The Arthurian legends fascinated Alfred, Lord Tennyson throughout his life. The main source for Idylls of the King is Le Morte d’Arthur (1485) by Sir Thomas Malory, but Tennyson also studied other versions. The composition of the various parts of the poem took place over a period of four decades. Tennyson began in 1833 with the drafting of a poem inspired by an event that had a fundamental impact on Tennyson’s work, the death of his beloved friend, Arthur Hallam. The poem was ultimately developed into “The Passing of Arthur,” the last section of Idylls of the King.
The title itself, Idylls of the King, suggests that the component poems are separate. The narrative is not continuous but rather consists of a number of individual stories. There are, however, several unifying elements that bind the poem into a cohesive structure. The overall movement of the narrative traces the reign of the king, including discussion of his ancestry, the building of the society of the Round Table, its existence, its disintegration, and ultimately the mysterious passing of Arthur. There is also a similar movement in time. Idylls of the King is generally considered an epic poem. It consists of twelve parts, or books, the pattern established by Vergil’s epic poem The Aeneid (c. 29-19 b.c.e.), and there are other shared characteristics. As Vergil does, Tennyson writes about heroism,...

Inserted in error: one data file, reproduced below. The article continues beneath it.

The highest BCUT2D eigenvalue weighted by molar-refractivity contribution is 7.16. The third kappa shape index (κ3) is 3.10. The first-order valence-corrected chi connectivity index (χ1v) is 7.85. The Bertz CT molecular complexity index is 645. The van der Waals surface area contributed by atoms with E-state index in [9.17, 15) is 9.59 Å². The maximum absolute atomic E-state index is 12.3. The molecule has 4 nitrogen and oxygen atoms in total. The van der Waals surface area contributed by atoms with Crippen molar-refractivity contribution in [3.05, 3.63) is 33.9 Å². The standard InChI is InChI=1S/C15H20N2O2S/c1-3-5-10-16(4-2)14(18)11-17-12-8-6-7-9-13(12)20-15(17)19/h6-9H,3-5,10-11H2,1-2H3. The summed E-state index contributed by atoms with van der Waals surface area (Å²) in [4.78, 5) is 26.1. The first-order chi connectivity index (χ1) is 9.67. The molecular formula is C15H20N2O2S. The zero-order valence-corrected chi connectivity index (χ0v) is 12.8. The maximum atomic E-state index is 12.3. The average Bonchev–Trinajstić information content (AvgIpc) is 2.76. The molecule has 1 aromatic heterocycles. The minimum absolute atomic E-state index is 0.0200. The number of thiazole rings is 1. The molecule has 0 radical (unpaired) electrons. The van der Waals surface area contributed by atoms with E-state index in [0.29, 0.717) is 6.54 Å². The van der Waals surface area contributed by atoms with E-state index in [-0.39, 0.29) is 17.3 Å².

(The entire section is 895 words.)
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